I have to say that I don't think one would get the same benefits as I had experienced. The whole idea of having old memories come out of one's subconscious would not happen when doing the walk virtually.

When I actually walked the streets and passed the houses of old friends, I was able to have the reality of touch and feel that you just would not get virtually. Plus, I had my camera with me and was able to take pictures that I used in this hub.

Interesting thought though. But like you said, you wouldn't get the exercise either.

Glenn Stok (author) from Long Island, NY on October 22, 2015:

brakel2 - You moved far from your childhood home. So I understand that it's not as easy to re-experience it. I'm lucky, I guess, that it's less than 100 miles for me to go back there and take that walk with my camera. It's good that you stayed close with your friends you made in high school. I wasn't so fortunate. And one whom I did stay in touch with became a very toxic person, although there were clues already when we were young. I actually wrote another hub about that a while back. Be well Audrey. Thanks for stopping by.

Glenn Stok (author) from Long Island, NY on October 22, 2015:

AudreyHowitt - That sounds nice. I wish I lived in place where everyone knew each other.

Glenn Stok (author) from Long Island, NY on October 22, 2015:

tsmog - I'm glad you felt like you were following along on my walk. That's how I intended it when I wrote it.

Glenn Stok (author) from Long Island, NY on October 22, 2015:

denise.w.anderson - That's great that you got to visit with long lost friends when you revisited your old neighborhood. None of my childhood friends live where we grew up. Everyone moved all over the country. I only stayed in touch with a couple of old friends.

Brian Leekley from Bainbridge Island, Washington, USA on October 22, 2015:

I wonder if a virtual hike using Google Earth would have similar benefits, aside from not getting the exercise.

Audrey Selig from Oklahoma City, Oklahoma on October 22, 2015:

Hi Glenn - Your background is so familiar to my life and so amazing. The only difference is that my parents were poor, but we made it. I liked the walk to school, as my walk was much the same, maybe a little longer. The scenes brought back memories, and I wish I could walk the walk. My hometown is over one thousand miles away. I have high school friends who still reminisce with me about the good old days. I am sure many folks will enjoy this hub about memories, as I did. What a great, but simple, idea for a hub. Sharing. Blessings, Audrey

Audrey Howitt from California on October 22, 2015:

I loved this--we grew up in a neighborhood in which we knew all of our neighbors. And we live in that kind of neighborhood now--

Tim Mitchell from Escondido, CA on October 22, 2015:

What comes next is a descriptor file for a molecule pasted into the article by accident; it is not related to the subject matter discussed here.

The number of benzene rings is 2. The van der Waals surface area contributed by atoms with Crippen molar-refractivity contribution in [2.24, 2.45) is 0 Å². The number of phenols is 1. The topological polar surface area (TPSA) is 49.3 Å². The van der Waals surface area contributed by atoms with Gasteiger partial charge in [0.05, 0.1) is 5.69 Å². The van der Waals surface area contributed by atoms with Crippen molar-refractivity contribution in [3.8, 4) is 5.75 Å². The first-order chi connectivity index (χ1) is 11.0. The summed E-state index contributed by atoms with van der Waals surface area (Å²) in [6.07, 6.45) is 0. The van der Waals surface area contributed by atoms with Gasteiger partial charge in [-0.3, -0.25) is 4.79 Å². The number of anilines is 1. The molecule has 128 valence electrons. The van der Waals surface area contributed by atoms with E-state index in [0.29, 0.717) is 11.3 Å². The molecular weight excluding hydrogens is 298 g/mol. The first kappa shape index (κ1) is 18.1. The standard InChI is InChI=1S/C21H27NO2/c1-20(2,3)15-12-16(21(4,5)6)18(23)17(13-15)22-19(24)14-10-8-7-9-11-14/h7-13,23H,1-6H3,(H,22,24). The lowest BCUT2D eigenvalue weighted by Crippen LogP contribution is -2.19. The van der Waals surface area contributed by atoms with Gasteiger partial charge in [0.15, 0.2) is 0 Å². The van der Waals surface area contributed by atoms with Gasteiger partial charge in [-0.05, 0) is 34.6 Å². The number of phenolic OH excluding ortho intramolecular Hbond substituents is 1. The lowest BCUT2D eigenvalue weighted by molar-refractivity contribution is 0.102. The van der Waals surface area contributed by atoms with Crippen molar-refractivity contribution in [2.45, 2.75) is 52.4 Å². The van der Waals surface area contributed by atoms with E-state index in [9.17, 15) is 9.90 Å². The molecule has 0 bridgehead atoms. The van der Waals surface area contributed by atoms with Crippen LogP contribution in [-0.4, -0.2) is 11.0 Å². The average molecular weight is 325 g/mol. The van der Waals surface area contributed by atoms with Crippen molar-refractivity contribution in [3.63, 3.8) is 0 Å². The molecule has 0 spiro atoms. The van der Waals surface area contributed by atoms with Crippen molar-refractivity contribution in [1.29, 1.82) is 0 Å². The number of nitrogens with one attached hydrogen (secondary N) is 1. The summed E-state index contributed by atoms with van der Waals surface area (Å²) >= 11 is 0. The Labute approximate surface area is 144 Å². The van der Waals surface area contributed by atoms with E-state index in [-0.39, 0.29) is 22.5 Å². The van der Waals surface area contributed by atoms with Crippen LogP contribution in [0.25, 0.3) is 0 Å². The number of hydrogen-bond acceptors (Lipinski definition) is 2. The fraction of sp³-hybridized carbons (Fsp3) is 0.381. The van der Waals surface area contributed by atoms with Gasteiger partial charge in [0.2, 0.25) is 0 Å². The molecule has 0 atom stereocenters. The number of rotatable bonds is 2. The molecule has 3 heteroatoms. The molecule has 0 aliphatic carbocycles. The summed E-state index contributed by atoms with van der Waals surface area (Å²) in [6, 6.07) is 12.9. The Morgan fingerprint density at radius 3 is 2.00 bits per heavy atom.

Thank you for sharing life discoveries with your walk. I enjoyed being along with you while I smiled realizing the truths you shared. I will be pondering those those more with my memories of a similar path walked, even though a different neighborhood.

Denise W Anderson from Bismarck, North Dakota on October 22, 2015:

Taking a trip into nostalgia lodges the memory banks of our brain and helps us work through some of the emotions that get stuck and stagnant. One time, I drove back to my childhood home and visited with long lost friends and relatives. It gave me some perspective on the difficulties my family went through when we left the area, and enabled me to get in touch with my roots again. It resolved a lot of issues for me.

Glenn Stok (author) from Long Island, NY on October 21, 2015:

Jodah - Your comment was very interesting to read. I'm glad to see someone else had the same idea. Sounds like your childhood homes went through more changes than usual. In your case, however, those changes are much more meaningful. It tells a story about how things can have enormous change throughout time.

Glenn Stok (author) from Long Island, NY on October 21, 2015:

letstalkabouteduc - That's an interesting comparison that I had not considered. Local education does indeed give children the ability to walk to school, or take their bicycle. I agree that the exercise provided by this helps them learn more readily. Interesting observation of yours.

John Hansen from Queensland Australia on October 21, 2015:

I loved this article Glenn. I had the same idea a few years back. I revisted three places where I used to live as a child. We moved around a lot with my dad's job. Two of the homes I lived in were in country towns and had been transformed, one into an artsy crafty store and the other a restaurant. I did walk from one of them along the path to my old school, and from the other to a rain forrest park close by where we kids used to play. The other house was in a different state and a large city. I found the school I attended, but try as I might I could not find my way to the house I lived in and could not remember the address. I was only seven or eight at the time and 50 year old memories wouldn't help on that one. There is a great message in this hub and we all need to take note and reflect how we have lived our lives.

McKenna Meyers on October 21, 2015:

I see a movement in many parts of the country to return to neighborhood schools. That way every child can make the healthy choice to walk or ride her bike to school. There are studies coming out showing students who walk to school are more mentally prepared to learn -- makes sense! Love the hub, Glenn, and love that old childhood home, too!

Glenn Stok (author) from Long Island, NY on October 21, 2015:

mactavers - A guided tour of your school! What a wonderful experience. I would love to get to see the inside and walk the halls where I once passed through going from one classroom to another. You gave me an idea, I should check to see if mine will have a 50th reunion with a tour. For me, that's coming up in three more years.

Glenn Stok (author) from Long Island, NY on October 21, 2015:

Reynold Jay - That's the reality of our time, that some neighborhoods that were once great are in decline now. Sorry to hear that that happened to the place where you grew up. But I'm glad you enjoyed this hub.

mactavers on October 21, 2015:

I loved your Hub. Last year was my 50th high school reunion and we had a guided tour led by honor students. While many buildings had changed, some didn't and I had fun remembering teachers and friends that I thought I had forgotten.

Reynold Jay from Saginaw, Michigan on October 21, 2015:

IT's a great idea; however it will not work for me as that neighborhood is a crime zone.

Years ago (65) was a different time and place. Well done piece of writing that I died so very much enjoy. Keep these gems coming.